Know which way the wind blows – innovation and careers in the wind-energy sector

Our final feature on management capabilities in the energy sector focuses on Frank Madden, former Tuck MBA graduate and Chief of Staff at Ogin Energy, a U.S.-based manufacturer of wind turbines with a mission to make affordable, clean energy available to everyone.

Innovation is in Ogin’s DNA

Frank Madden Ogin Energy

Frank Madden Ogin Energy

Responsible for strategic planning, risk management and operational execution at Ogin, Frank Madden describes the company as a venture-backed wind manufacturer and developer with innovation at its heart. ‘By using proprietary aerodynamic technology to accelerate the flow of air, we can double the velocity of wind at the turbine rotor plane and in the process bring utility-scale economics to much smaller mid-scale turbines,’ states Madden.

Focusing on smaller wind turbines allow Ogin to go where traditional wind turbines can’t, including distributed, re-power and any other application where large turbine height, space requirements, noise, radar and environmental impacts may prevent development.

Ogin recently began commissioning turbines at its first commercial project in Palm Springs, California, with plans to begin installing behind-the-meter projects in Europe in the coming two years. When asked about the future of wind-generated energy, Frank Madden asserts that not only are there great opportunities for traditional wind solutions globally, but that Ogin sees an even bigger long-term opportunity in distributed applications closer to load. Ogin’s record seems to support this conviction: since 2010 the company has grown from 10 employees to over 80, including for Tuck alumni, with headquarters in Boston and additional offices in Western Massachusetts, California, Denmark and China.

Talent needed: Frank Madden’s tips into a career in the wind-energy sector

Student careers in the energy sector Council on Business & Society‘As an early stage company,’ professes Madden, ‘we certainly value individuals who have demonstrated the ability to be versatile leaders while working with diverse, global teams of people who aren’t MBAs. Energy/wind experience is great, but not always critical.’

Most of the people in Ogin are engineers: structural, software, electrical, controls, supply chain, and quality, to mention but a few. Turning towards MBA candidates, Frank Madden states that the typical MBA jobs at Ogin have been through the CFO’s office where he himself started, business development, and the supply chain organization. However, Frank Madden asserts that by working in a smaller-sized energy provider, newcomers can quickly leverage their success to take on broader responsibilities.

‘The more capable you are as a cross-functional leader,’ maintains Madden, ‘the better your chances of advancing your career. Be intellectually curious – know what you don’t know, and don’t be afraid to ask dumb questions!’ Frank Madden adds a reassuring note that asking questions will lead to most colleagues being only too happy to help, with the result that they will respect you more for it in the long run.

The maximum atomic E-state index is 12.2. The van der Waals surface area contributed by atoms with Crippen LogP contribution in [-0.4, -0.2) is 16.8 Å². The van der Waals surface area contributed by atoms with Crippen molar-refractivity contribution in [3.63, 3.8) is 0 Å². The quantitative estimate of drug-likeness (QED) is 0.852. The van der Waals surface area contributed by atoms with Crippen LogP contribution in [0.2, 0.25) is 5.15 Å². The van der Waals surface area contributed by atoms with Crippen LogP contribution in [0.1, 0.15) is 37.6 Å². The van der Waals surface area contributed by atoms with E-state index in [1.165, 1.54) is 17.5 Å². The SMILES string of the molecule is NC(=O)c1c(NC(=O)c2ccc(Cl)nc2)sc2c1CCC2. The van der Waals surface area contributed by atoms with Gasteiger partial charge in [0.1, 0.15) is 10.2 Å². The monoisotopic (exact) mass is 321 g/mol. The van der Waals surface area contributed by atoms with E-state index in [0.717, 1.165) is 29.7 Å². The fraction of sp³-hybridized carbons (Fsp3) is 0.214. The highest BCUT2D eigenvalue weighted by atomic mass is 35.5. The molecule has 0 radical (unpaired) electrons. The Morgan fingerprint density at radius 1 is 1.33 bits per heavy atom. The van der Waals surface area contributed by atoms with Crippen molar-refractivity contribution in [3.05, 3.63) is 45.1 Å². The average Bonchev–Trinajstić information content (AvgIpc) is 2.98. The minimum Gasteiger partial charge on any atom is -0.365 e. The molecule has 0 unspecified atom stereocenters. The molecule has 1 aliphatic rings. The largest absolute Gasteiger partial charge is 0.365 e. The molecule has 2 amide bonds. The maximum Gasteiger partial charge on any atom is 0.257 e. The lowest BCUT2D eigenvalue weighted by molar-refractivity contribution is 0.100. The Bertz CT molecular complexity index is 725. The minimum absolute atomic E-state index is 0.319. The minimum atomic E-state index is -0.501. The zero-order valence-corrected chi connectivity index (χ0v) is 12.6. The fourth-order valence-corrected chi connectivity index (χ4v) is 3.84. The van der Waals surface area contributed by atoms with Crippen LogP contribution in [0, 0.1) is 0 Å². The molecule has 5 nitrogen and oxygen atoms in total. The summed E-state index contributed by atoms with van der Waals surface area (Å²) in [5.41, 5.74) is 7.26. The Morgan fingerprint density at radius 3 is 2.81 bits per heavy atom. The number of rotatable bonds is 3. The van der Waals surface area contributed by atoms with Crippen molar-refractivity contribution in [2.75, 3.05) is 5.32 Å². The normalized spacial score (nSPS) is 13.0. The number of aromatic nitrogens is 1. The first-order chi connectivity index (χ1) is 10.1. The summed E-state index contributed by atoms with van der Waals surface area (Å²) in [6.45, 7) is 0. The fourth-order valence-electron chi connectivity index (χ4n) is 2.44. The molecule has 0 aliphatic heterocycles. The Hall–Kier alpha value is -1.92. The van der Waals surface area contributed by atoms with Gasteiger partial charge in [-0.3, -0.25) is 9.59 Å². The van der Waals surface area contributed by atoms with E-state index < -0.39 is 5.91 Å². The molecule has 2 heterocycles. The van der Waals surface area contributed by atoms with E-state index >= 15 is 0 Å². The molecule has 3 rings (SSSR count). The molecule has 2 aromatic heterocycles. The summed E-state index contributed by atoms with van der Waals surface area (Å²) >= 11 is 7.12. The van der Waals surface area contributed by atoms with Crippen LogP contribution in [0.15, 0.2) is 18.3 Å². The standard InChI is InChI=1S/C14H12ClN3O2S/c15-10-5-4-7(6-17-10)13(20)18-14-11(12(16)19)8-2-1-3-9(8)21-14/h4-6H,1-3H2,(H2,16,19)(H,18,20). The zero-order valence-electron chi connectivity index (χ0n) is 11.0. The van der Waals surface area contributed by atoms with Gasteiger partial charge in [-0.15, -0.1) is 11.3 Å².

Choosing the right academic track

The Council’s schools

Frank Madden maintains that an MBA program might not be able to exactly replicate everyday industry experience that is so precious, but providing opportunities for students to work on real-world projects is a great start. For students interested in the energy industry, a first-year project or Tuck global consultancy project focused on some part of the energy industry is a tremendous opportunity to broaden students’ knowledge base, get a better feel for how people in energy think about the challenges facing their industries, and, going forward, give students something to talk about in networking and job interviews.

‘Increasing the degree of cooperation across graduate programs could increase that even further,’ insists Frank Madden, speaking from experience. ‘If you’re at Tuck that could mean auditing a class at the Thayer School of Engineering or finding a new product idea from one of the graduate schools to help develop.’

Ogin and the Council on Business & SocietyRead more about Ogin Energy

Visit the Careers page at Ogin

Read more about Frank Madden

Energy, Business, and Society: Visit the Council on Business & Society’s 2015 Boston Forum page

Discover Tuck School of Business at Dartmouth, a founding member of the Council on Business & Society

Download the Ogin Energy Q&A booklet: wind turbines

Edited by Tom Gamble, Council on Business & Society, from Forum speaker’s notes and by kind permission of Frank Madden, Ogin Energy.

The Council on Business & Society Global Alliance is an ongoing international dialogue between six of the world’s leading business schools and an organiser of Forums focusing on issues at the crossroads of business and society – The Council Community helps bring together business leaders, academics, students and journalists from around the world. #CouncilonBusinessandSociety

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